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STANFORD, Calif. -- Stanford coach David Shaw fired back at Washington's Steve Sarkisian over allegations that the Cardinal faked injuries in its 31-28 win against Washington on Saturday, even going as far to call the Huskies coach "unprofessional."
"We don't fake injuries. We never have and we never will," Shaw said Tuesday. "And I don't care what Steve Sarkisian thinks that he saw."
Shaw first made the comments on the Pac-12 teleconference, then repeated them with local media about 45 minutes later. They came in response to Sarkisian's accusations, which came during a postgame radio interview.
"Their defensive line coach (Randy Hart) was telling them to sit down," Sarkisian said on KJR 950-AM. "I guess that's how we play here at Stanford, so we'll have to prepare for that next time."
Hart spent 21 seasons at Washington beginning in 1988 and has coached college football every year since 1970, including the last four seasons at Stanford. Hart's departure from Washington coincided with the arrival of Sarkisian.
We don't fake injuries. We never have and we never will. I don't condone it, we don't teach it, I don't allow it. And I don't care what Steve Sarkisian thinks that he saw. We've never done it. We didn't do it against Oregon. So why in the world would we do it against Washington?” -- Stanford coach David Shaw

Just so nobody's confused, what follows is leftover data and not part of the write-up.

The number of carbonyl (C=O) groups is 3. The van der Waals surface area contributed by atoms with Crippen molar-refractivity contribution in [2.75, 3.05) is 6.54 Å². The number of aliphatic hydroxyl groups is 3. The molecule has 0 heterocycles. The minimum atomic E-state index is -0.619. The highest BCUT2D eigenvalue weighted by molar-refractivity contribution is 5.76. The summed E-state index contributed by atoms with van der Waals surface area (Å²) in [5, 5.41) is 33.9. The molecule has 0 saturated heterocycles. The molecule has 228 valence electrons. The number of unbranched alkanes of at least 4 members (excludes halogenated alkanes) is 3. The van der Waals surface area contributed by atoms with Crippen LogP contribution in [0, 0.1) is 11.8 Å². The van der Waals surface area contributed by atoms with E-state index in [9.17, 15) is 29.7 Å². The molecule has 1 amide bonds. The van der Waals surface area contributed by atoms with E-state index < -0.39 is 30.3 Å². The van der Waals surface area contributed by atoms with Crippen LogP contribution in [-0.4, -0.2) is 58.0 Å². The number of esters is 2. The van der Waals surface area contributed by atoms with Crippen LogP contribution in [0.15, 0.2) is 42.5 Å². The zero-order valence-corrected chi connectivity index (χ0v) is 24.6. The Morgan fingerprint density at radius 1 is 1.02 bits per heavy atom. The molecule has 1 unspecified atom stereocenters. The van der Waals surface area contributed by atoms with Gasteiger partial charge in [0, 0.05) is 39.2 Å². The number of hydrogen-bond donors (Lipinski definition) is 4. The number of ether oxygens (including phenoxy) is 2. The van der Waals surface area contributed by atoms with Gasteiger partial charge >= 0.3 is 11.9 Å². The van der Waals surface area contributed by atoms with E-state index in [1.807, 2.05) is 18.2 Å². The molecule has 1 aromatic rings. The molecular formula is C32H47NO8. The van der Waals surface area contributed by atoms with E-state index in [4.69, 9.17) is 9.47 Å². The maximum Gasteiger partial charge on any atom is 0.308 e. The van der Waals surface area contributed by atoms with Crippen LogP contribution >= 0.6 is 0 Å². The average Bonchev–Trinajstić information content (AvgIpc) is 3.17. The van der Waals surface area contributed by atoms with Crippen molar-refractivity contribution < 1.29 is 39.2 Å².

"I believe it's unprofessional to call out an assistant coach on another team. It was unprofessional; it was disrespectful," Shaw said. "The only D-line coach that I know of that's ever instructed players to fake an injury works at the University of Washington, not at Stanford.
"That's not calling a person out, that's stating a fact."
Shaw's reference was to Washington defensive line coach Tosh Lupoi, who was suspended for a game in 2010, while at Cal, after admitting to coaching the strategy in a game against Oregon.
Shaw also took offense to the second half of Sarkisian's comment regarding how Stanford plays.
"How we play here at Stanford is averaging five and a half penalties a game. We're one of the least penalized teams in the nation," he said. "How we play here at Stanford has led to three BCS bowl games in a row, a Pac-12, a Rose Bowl and an Orange Bowl championship and 100 percent graduation rate.
"We're one of the most well-respected programs in the nation. I'm not going to put that on the line just to beat Washington."
When asked if he had spoken with Sarkisian since Saturday, Shaw had no comment.
Two of the players accused of faking injuries, defensive end Ben Gardner (arm) and linebacker Shayne Skov (knee) are still dealing with the injuries they suffered in the game, Shaw said. Skov underwent an MRI after the game and did not practice Monday.
Shaw said his pointed defense was done to protect his program, coaches and players.
"I'm not even angry at (Sarkisian)," Shaw said. "Just think he crossed the line. Could see him tomorrow and say hi. But I'm going to defend what we do."
Sarkisian was asked about Shaw's comments later on the Pac-12 call.
"We saw what we saw, and we'll leave it at that," he said. "I think two reasonable people can disagree on something and move forward."